The Linux-based Bluefin-21 automated mini-sub now leading the search for Malaysia Airlines Flight 370 may need to be pushed beyond its 2.8 mile depth limit.
The massive, 40-day air and sea search for the missing Malaysia Airlines Flight 370 has now come down to this: one 16-foot, autonomous yellow submarine that runs on Linux.
The Bluefin-21 automated underwater vehicle (AUV) from Bluefin Robotics is now seen as the best hope for locating the wreckage of the plane, which is estimated to be in a 600 square mile area 1,400 miles west of Perth, Australia. If the sub can identify the black box within the wreckage, we may find the answer to why the plane abruptly changed course toward the empty expanses of the Indian Ocean, as well as the ultimate fate of the plane’s 227 passengers and 12 crew members.
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The Bluefin-21 was loaned out by the U.S. Navy to an Australian Defense Vessel (ADV) called Ocean Shield that is leading the hunt under the guidance of UK-based Bluewater Recoveries. The search area was recently reduced in size thanks to some pings that were recorded from what may be Flight 370’s black box. The pings have gone silent, presumably because the black box has now exhausted its battery power, so the search is continuing via direct underwater observation.
The Bluefin-21 was chosen for its autonomous operation and hardened hull, which enables dives as deep as 2.8 miles, easily handling the bulk of the search area. Earlier this week on one of its first dives at the search site, the sub was forced to skip over an area that was a bit deeper than that. However, an April 17 USA Today report says the Bluefin-21 operators may choose to override the failsafe that prevents descents further than 4500 meters to approach closer to three miles. This move would pose a “small but acceptable level of risk,” according to the ADV operators.
Bluefin-21 in action
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According to the story, as well as the Australian government’s Joint Agency Coordination Centre, earlier estimates that the sub would take 6-8 weeks to survey the area was incorrect. The new estimate is said to be less than that.
The Bluefin-21 navigates in a straight line about 150 feet above the sea floor at 2-3 knots, using side-scan sonar to build a high resolution 3D map of the searched area. If an object of interest is detected, with the help of onboard algorithms that differentiate between natural and man-made shapes, the sub switches to camera mode. Photographing in the undersea darkness requires proximity of 15 feet of the object.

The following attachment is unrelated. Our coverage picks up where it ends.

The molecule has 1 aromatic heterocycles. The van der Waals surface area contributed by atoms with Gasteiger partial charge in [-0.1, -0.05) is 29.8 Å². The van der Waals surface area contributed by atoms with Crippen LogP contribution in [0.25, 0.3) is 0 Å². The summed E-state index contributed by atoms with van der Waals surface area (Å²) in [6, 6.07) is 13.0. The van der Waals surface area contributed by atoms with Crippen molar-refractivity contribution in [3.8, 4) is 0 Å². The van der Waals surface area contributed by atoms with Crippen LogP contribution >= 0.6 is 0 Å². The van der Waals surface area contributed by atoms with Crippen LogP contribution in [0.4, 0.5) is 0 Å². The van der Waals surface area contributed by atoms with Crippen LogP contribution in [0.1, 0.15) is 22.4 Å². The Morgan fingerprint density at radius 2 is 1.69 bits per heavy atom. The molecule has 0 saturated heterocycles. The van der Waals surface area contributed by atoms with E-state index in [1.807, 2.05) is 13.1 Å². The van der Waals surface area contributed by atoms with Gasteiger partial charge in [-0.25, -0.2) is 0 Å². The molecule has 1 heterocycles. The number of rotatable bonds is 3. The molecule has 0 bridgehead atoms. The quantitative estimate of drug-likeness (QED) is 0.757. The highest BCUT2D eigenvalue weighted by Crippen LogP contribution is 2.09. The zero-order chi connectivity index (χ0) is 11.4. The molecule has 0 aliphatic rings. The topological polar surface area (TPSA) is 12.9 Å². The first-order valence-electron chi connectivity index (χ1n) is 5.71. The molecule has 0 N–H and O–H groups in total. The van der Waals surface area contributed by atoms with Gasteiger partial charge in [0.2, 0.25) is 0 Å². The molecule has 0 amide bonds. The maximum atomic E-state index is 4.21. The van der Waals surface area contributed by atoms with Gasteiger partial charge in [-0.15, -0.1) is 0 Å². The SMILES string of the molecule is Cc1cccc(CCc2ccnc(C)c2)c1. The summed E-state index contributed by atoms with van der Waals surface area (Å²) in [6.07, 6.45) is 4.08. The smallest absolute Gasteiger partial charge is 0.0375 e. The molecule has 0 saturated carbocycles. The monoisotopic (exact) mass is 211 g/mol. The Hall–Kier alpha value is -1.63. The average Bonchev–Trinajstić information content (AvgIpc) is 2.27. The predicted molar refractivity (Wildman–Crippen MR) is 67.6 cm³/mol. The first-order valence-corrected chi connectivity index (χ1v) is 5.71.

In any 24 hour period, the Bluefin-21 can search for 16 hours. The other time is split up by diving and surfacing, as well as downloading data to on-ship computers via an Ethernet cable.
The Bluefin-21 is used by the Navy for mine detection. Like other Bluefin UAVs, it has been used in applications including anti-terrorism surveillance, oceanography, and archaeology.
MIT spinoff Bluefin Robotics confirmed to Linux.com that like its smaller cousin the Bluefin-9, the Bluefin-21 runs Linux on multiple Pentium processors. In the Bluefin-21 product page, there are details on payload and other aspects. including the availability of GPS, RF, Iridium, and strobe communications. However, there are few details on the computer.
The presence of Linux in the smaller Bluefin-9, which is designed for 200-meter dives for harbor surveillance, was revealed by RTI, which makes the communications middleware [PDF] for the sub. The sub’s embedded Linux computer communicates with a Windows-based computer on the surface ship, but is intended to operate autonomously.
Last summer, a presentation stack appeared on the web that unveiled a Bluefin Robotics plan for a new version of the Bluefin-9 [PDF]. The updated model can dive to 300 meters, and offers some of the more advanced features found on the Bluefin-21, including modular free-flooded payload and swappable sensor payloads.
The updated Bluefin-9 is further equipped with gigabit Ethernet port and switch, as well as a 128GB SSD. It also adds a mechanism to integrate third-party computers to the sub’s COTS carrier board via a USB connection. It’s currently said to be configured to support an unstated Gumstix module. This may well be the Linux-ready DuoVerdo COM, such as the one found on the recently announced Gumstix AeroCore control board for micro-helicopters and other tiny drones.